Assessing the physicochemimal properties of drug compounds are typical early steps in drug discovery. A good compound has high enough water solubility to be able to dissolve to blood/plasma and other aqueous bodily fluids, whilst also having certain amount of lipophilicity to permeate across biological membranes, like the intestine wall (especially important for compounds aimed for oral dosing). Lipophilicity is possibly the lost important physicochemical property of a potential drug, it plays a role in solubility, absorption, membrane penetration, plasma protein binding, distribution, CNS penetration and partitioning into other tissues or organs such as the liver and has an impact on the routes of clearance. It is important in ligand recognition, not only to the target protein but also CYP450 interactions, HERG binding, and PXR mediated enzyme induction. Measurement of LogP can be undertaken in a variety of ways, the most common is the shake-flask method, which consists of dissolving some of the solute in question in a volume of octanol and water, shaking for a period of time, then measuring the concentration of the solute in each solvent. This can be time-consuming particularly if there is no quick spectroscopic method to measure the concentration of the molecule in the phases. A faster method of log P determination makes use of high-performance liquid chromatography. The log P of a solute can be determined by correlating its retention time with similar compounds with known log P value doi.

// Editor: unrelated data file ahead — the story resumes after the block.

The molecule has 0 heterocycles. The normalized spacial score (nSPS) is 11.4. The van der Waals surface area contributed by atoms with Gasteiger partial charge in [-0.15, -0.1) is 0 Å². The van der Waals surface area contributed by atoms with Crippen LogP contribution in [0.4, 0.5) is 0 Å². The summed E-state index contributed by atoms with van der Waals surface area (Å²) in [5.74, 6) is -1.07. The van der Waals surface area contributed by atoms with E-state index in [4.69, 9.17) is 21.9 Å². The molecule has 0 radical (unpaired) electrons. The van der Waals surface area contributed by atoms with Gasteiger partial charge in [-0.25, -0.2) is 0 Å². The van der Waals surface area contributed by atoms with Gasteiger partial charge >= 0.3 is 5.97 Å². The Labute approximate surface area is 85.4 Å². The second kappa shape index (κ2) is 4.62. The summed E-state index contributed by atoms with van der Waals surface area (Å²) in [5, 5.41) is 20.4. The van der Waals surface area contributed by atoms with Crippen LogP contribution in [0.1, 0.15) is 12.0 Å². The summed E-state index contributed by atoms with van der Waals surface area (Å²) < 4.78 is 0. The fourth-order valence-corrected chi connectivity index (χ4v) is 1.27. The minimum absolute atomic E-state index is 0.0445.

The acid dissociation constant, Ka, is a mesure of the strength of the acid and its typically expressed as pKa (-log10(ka). Drug compounds are almost always weak acids or bases and depending on the pH, they are thus either charged (A- or HB+) or neutral. The neutral form has better lipophilicity and thus better permeability whilst the charged form has better aqueous solubility. pKa values gives the pH above which the compound is neutral (bases; B) or charged (acids; A-) and below which the compound is neutral (acids; HA) or charged (bases; HB+).